In fact, German prisoners taken by the U.S. Army at the end of the Second World War were denied these and most other rights by a series of specific decisions and directives stemming mainly from SHAEF–Supreme Headquarters, Allied Expeditionary Force.  General Dwight Eisenhower was both supreme commander of SHAEF–all the Allied armies in northwest Europe–and the commanding general of the U.S. forces in the European theatre.  He was subject to the Combined Chiefs of Staff (CCS) of Britain and the U.S., to the U.S. Joint Chiefs of Staff (JCS), and to the policy of the U.S. government, but in the absence of explicit directives–to the contrary or otherwise–ultimate responsibility for the treatment of the German prisoners in American hands lies with him.

“God , I hate the Germans,” Eisenhower wrote to his wife, Mamie, in September, 1944.  Earlier, in front of the British ambassador to Washington, he had said that all the 3,500 or so officers of the German General Staff should be “exterminated.”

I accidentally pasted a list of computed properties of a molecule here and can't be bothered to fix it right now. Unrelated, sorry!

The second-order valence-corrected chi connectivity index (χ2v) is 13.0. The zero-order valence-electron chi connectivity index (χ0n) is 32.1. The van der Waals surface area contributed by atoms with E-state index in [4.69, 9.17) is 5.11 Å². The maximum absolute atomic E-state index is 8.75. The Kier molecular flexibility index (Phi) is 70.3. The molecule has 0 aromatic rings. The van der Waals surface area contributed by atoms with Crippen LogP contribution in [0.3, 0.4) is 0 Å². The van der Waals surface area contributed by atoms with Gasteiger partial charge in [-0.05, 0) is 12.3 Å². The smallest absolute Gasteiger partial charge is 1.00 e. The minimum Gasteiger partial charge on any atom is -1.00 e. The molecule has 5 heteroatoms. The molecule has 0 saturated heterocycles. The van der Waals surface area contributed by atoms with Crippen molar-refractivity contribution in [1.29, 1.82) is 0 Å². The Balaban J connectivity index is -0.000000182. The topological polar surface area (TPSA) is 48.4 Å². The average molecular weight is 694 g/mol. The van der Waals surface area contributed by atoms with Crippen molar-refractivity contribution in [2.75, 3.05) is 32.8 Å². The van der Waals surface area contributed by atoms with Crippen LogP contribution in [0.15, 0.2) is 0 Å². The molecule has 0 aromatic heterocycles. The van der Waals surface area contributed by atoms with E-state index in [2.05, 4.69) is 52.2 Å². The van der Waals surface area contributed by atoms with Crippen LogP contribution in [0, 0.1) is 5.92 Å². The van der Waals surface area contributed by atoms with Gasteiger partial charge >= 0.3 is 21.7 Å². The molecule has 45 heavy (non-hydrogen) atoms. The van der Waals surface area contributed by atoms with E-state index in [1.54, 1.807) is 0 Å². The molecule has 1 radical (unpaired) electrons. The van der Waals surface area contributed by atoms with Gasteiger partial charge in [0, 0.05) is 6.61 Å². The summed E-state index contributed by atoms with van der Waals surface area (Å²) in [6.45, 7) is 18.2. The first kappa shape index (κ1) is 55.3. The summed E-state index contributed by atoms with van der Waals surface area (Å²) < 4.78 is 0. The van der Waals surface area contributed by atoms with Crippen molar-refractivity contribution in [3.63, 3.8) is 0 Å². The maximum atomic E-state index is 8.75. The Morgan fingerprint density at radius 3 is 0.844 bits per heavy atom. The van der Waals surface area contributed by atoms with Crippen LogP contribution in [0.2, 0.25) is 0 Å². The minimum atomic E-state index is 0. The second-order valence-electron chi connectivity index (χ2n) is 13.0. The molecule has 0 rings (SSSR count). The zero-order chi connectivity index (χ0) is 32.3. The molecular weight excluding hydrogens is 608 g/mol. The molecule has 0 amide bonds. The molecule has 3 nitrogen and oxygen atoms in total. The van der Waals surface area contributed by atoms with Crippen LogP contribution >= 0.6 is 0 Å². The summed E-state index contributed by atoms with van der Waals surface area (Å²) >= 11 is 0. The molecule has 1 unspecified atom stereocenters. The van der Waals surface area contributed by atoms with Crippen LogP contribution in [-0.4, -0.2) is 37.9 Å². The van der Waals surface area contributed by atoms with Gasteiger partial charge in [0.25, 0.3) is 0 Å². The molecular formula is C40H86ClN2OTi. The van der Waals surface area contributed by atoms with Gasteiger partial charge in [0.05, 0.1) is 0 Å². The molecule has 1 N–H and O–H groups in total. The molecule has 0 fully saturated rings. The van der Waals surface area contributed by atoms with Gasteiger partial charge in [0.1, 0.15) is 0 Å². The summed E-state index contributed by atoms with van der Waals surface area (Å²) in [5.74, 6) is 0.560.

In March, 1945, a message to the Combined Chiefs of Staff signed and initialled by Eisenhower recommended creating a new class of prisoners–Disarmed Enemy Forces, or DEFs–who, unlike Geneva-defined prisoners of war, would not be fed by the army after the surrender of Germany.  This would be a direct breach of the Geneva Convention.  The message, dated March 10, argues in part: “The additional maintenance commitment entailed by declaring the German Armed Forces prisoners [sic] of war which would necessitate the prevision of rations on a scale equal to that of base troops would prove far beyond the capacity of the Allies even if all German sources were tapped.”  It ends: “Your approval is requested.  Existing plans have been prepared upon this basis.”

On April 26, 1945, the Combined Chiefs approved the DEF status for prisoners of war in American hands only: the British members had refused to adopt the American plan for their own prisoners.  The Combined Chiefs stipulated that the status of disarmed troops be kept secret.

By that time, Eisenhower’s quartermaster general at SHAEF, General Robert Littlejohn, had already twice reduced rations for prisoners, and a SHAEF message signed “Eisenhower” had reported to General George Marshall, the U.S. Army Chief of staff, that the prisoner pens would provide “no shelter or other comforts….”